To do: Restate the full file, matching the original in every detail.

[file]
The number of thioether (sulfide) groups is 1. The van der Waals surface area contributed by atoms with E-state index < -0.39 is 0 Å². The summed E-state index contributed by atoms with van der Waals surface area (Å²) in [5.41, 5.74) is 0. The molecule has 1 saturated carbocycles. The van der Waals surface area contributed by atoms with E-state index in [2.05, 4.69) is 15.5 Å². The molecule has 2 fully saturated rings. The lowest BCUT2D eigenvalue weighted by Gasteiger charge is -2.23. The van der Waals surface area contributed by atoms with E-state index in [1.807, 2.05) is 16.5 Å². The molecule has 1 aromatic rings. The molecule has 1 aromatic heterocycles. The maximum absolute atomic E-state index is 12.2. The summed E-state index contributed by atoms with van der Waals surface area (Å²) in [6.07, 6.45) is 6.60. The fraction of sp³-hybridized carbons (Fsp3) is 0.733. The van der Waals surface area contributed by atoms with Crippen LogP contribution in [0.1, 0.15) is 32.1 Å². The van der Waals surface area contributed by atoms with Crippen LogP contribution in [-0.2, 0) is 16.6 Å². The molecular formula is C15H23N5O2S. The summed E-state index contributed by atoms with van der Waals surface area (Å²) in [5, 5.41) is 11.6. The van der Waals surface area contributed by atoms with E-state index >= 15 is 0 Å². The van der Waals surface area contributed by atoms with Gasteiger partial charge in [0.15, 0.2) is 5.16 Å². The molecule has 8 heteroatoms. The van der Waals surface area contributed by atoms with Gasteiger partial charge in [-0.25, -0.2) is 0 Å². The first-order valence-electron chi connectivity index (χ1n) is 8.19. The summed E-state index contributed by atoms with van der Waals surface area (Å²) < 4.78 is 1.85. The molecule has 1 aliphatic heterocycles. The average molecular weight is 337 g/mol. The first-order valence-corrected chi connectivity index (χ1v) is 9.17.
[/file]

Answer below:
The number of thioether (sulfide) groups is 1. The van der Waals surface area contributed by atoms with E-state index < -0.39 is 0 Å². The summed E-state index contributed by atoms with van der Waals surface area (Å²) in [5.41, 5.74) is 0. The molecule has 1 saturated carbocycles. The van der Waals surface area contributed by atoms with E-state index in [2.05, 4.69) is 15.5 Å². The molecule has 2 fully saturated rings. The lowest BCUT2D eigenvalue weighted by Gasteiger charge is -2.23. The van der Waals surface area contributed by atoms with E-state index in [1.807, 2.05) is 16.5 Å². The molecule has 1 aromatic rings. The molecule has 1 aromatic heterocycles. The maximum absolute atomic E-state index is 12.2. The summed E-state index contributed by atoms with van der Waals surface area (Å²) in [6.07, 6.45) is 6.60. The fraction of sp³-hybridized carbons (Fsp3) is 0.733. The van der Waals surface area contributed by atoms with Crippen LogP contribution in [0.1, 0.15) is 32.1 Å². The van der Waals surface area contributed by atoms with Crippen LogP contribution in [-0.2, 0) is 16.6 Å². The molecular formula is C15H23N5O2S. The summed E-state index contributed by atoms with van der Waals surface area (Å²) in [5, 5.41) is 11.6. The van der Waals surface area contributed by atoms with E-state index >= 15 is 0 Å². The van der Waals surface area contributed by atoms with Gasteiger partial charge in [0.15, 0.2) is 5.16 Å². The molecule has 8 heteroatoms. The van der Waals surface area contributed by atoms with Gasteiger partial charge in [-0.25, -0.2) is 0 Å². The first-order valence-electron chi connectivity index (χ1n) is 8.19. The summed E-state index contributed by atoms with van der Waals surface area (Å²) < 4.78 is 1.85. The molecule has 1 aliphatic heterocycles. The average molecular weight is 337 g/mol. The first-order valence-corrected chi connectivity index (χ1v) is 9.17.